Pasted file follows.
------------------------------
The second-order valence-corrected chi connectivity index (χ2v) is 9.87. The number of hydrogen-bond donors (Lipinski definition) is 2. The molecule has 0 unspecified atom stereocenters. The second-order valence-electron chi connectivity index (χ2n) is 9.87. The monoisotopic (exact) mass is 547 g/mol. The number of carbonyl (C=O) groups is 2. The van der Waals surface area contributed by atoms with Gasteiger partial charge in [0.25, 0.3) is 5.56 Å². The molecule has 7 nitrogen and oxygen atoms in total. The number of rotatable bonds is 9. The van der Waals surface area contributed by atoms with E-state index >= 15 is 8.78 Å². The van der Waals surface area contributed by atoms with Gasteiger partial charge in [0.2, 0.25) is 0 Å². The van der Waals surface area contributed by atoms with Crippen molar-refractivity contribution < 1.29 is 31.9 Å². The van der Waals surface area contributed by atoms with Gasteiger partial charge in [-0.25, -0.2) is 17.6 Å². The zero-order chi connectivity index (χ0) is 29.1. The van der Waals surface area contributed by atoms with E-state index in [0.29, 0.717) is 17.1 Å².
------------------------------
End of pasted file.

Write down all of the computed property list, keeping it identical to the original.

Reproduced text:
The second-order valence-corrected chi connectivity index (χ2v) is 9.87. The number of hydrogen-bond donors (Lipinski definition) is 2. The molecule has 0 unspecified atom stereocenters. The second-order valence-electron chi connectivity index (χ2n) is 9.87. The monoisotopic (exact) mass is 547 g/mol. The number of carbonyl (C=O) groups is 2. The van der Waals surface area contributed by atoms with Gasteiger partial charge in [0.25, 0.3) is 5.56 Å². The molecule has 7 nitrogen and oxygen atoms in total. The number of rotatable bonds is 9. The van der Waals surface area contributed by atoms with E-state index >= 15 is 8.78 Å². The van der Waals surface area contributed by atoms with Gasteiger partial charge in [0.2, 0.25) is 0 Å². The van der Waals surface area contributed by atoms with Crippen molar-refractivity contribution < 1.29 is 31.9 Å². The van der Waals surface area contributed by atoms with Gasteiger partial charge in [-0.25, -0.2) is 17.6 Å². The zero-order chi connectivity index (χ0) is 29.1. The van der Waals surface area contributed by atoms with E-state index in [0.29, 0.717) is 17.1 Å².